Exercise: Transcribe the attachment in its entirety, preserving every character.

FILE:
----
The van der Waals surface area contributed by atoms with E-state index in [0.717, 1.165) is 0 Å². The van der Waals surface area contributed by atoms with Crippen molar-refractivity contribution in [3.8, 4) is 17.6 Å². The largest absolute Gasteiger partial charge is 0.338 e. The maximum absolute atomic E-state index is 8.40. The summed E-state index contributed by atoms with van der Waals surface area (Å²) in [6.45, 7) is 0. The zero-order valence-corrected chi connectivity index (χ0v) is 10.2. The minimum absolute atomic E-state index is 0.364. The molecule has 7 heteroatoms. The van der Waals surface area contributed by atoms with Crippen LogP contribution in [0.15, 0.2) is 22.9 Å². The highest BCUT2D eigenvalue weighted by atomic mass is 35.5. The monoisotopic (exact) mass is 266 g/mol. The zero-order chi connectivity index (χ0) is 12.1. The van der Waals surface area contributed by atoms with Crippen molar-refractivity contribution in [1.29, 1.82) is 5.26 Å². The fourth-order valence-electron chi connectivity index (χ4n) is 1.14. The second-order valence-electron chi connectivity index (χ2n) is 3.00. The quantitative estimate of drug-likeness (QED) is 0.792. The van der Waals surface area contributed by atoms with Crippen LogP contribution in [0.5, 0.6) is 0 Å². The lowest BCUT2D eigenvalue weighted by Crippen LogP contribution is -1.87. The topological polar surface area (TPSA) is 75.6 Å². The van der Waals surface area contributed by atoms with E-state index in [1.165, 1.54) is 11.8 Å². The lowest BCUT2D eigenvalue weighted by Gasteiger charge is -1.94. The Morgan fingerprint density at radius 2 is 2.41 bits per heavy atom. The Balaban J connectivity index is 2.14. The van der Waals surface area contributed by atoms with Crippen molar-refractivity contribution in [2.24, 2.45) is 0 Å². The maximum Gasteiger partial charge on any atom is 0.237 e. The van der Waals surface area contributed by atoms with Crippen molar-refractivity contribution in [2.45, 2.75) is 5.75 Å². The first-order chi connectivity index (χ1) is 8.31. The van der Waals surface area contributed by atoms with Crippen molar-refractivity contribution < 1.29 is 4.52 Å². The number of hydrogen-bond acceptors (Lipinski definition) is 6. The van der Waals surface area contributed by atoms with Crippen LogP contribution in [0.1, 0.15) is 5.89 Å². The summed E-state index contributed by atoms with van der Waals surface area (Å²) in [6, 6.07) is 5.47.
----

The van der Waals surface area contributed by atoms with E-state index in [0.717, 1.165) is 0 Å². The van der Waals surface area contributed by atoms with Crippen molar-refractivity contribution in [3.8, 4) is 17.6 Å². The largest absolute Gasteiger partial charge is 0.338 e. The maximum absolute atomic E-state index is 8.40. The summed E-state index contributed by atoms with van der Waals surface area (Å²) in [6.45, 7) is 0. The zero-order valence-corrected chi connectivity index (χ0v) is 10.2. The minimum absolute atomic E-state index is 0.364. The molecule has 7 heteroatoms. The van der Waals surface area contributed by atoms with Crippen LogP contribution in [0.15, 0.2) is 22.9 Å². The highest BCUT2D eigenvalue weighted by atomic mass is 35.5. The monoisotopic (exact) mass is 266 g/mol. The zero-order chi connectivity index (χ0) is 12.1. The van der Waals surface area contributed by atoms with Crippen molar-refractivity contribution in [1.29, 1.82) is 5.26 Å². The fourth-order valence-electron chi connectivity index (χ4n) is 1.14. The second-order valence-electron chi connectivity index (χ2n) is 3.00. The quantitative estimate of drug-likeness (QED) is 0.792. The van der Waals surface area contributed by atoms with Crippen LogP contribution in [0.5, 0.6) is 0 Å². The lowest BCUT2D eigenvalue weighted by Crippen LogP contribution is -1.87. The topological polar surface area (TPSA) is 75.6 Å². The van der Waals surface area contributed by atoms with E-state index in [1.165, 1.54) is 11.8 Å². The lowest BCUT2D eigenvalue weighted by Gasteiger charge is -1.94. The Morgan fingerprint density at radius 2 is 2.41 bits per heavy atom. The Balaban J connectivity index is 2.14. The van der Waals surface area contributed by atoms with Crippen molar-refractivity contribution in [2.24, 2.45) is 0 Å². The maximum Gasteiger partial charge on any atom is 0.237 e. The van der Waals surface area contributed by atoms with Crippen molar-refractivity contribution in [2.45, 2.75) is 5.75 Å². The first-order chi connectivity index (χ1) is 8.31. The van der Waals surface area contributed by atoms with Crippen molar-refractivity contribution < 1.29 is 4.52 Å². The number of hydrogen-bond acceptors (Lipinski definition) is 6. The van der Waals surface area contributed by atoms with Crippen LogP contribution in [0.1, 0.15) is 5.89 Å². The summed E-state index contributed by atoms with van der Waals surface area (Å²) in [6, 6.07) is 5.47.